blood in blood
Blood in the blood (called hematuria) is often the first sign of bladder cancer. Blood can turn blood orange, pink, or often bright red. Sometimes the color of the urine is normal, but a small amount of blood is detected during a blood test for other symptoms or as part of the medical examination.

Bleeding may occur one day but not the next, and bleeding may remain evident for weeks or months. But with bladder cancer, the bleeding will return at some point.

Bladder cancer often causes early bleeding (little and only if it is in the bladder) but there is very little pain or other symptoms.

Blood in the urine does not cause bladder cancer. It is usually caused by an infection, a benign (non-cancerous) tumor, kidney or bladder deposits, or another malignancy of the kidney. However, it is important to consult a doctor to determine the cause.

Changes in bladder habits or nervous symptoms
Bladder cancer can sometimes cause changes in the blood, for example:

Needing to urinate more often than usual
Pain and burning when urinating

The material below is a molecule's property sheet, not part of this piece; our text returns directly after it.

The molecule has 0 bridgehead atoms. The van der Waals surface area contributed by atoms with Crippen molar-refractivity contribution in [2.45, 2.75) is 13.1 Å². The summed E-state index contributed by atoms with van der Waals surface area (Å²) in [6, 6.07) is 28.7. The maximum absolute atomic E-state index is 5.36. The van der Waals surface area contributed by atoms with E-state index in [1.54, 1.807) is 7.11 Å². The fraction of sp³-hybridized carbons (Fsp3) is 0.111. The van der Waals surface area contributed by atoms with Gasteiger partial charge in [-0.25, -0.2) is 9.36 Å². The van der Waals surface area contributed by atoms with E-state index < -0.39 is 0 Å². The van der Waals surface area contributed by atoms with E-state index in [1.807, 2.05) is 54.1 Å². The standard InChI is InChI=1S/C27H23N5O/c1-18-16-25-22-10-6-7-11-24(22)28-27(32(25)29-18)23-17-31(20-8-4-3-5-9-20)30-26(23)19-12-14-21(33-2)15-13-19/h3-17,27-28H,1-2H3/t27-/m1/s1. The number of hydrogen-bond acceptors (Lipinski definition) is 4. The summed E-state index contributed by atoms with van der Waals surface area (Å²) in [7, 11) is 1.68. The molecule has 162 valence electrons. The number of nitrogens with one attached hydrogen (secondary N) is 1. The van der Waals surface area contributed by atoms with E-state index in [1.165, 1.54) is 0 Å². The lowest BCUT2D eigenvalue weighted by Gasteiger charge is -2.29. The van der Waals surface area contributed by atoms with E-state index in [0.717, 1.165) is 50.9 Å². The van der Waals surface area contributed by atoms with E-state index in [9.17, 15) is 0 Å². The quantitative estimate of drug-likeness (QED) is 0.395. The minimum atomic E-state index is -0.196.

Even if your bladder isn’t full, it feels like you need to keep going
Urinary problem or bladder weakness
Waking up to urinate frequently at night
These symptoms can be caused by a urinary tract infection (UTI), bladder stones, an overactive bladder, or an enlarged prostate (in men). However, if necessary, consult a doctor to determine the cause and treatment.

Symptoms of advanced bladder cancer
Bladder cancer that has grown or spread to other parts of the body can sometimes cause additional symptoms.

inability to bleed
Back pain on one side
Loss of appetite and weight loss
Feeling tired or exhausted
swelling of the legs
bone pain
Again, many of these symptoms are caused by something other than bladder cancer, but they are important to look out for.

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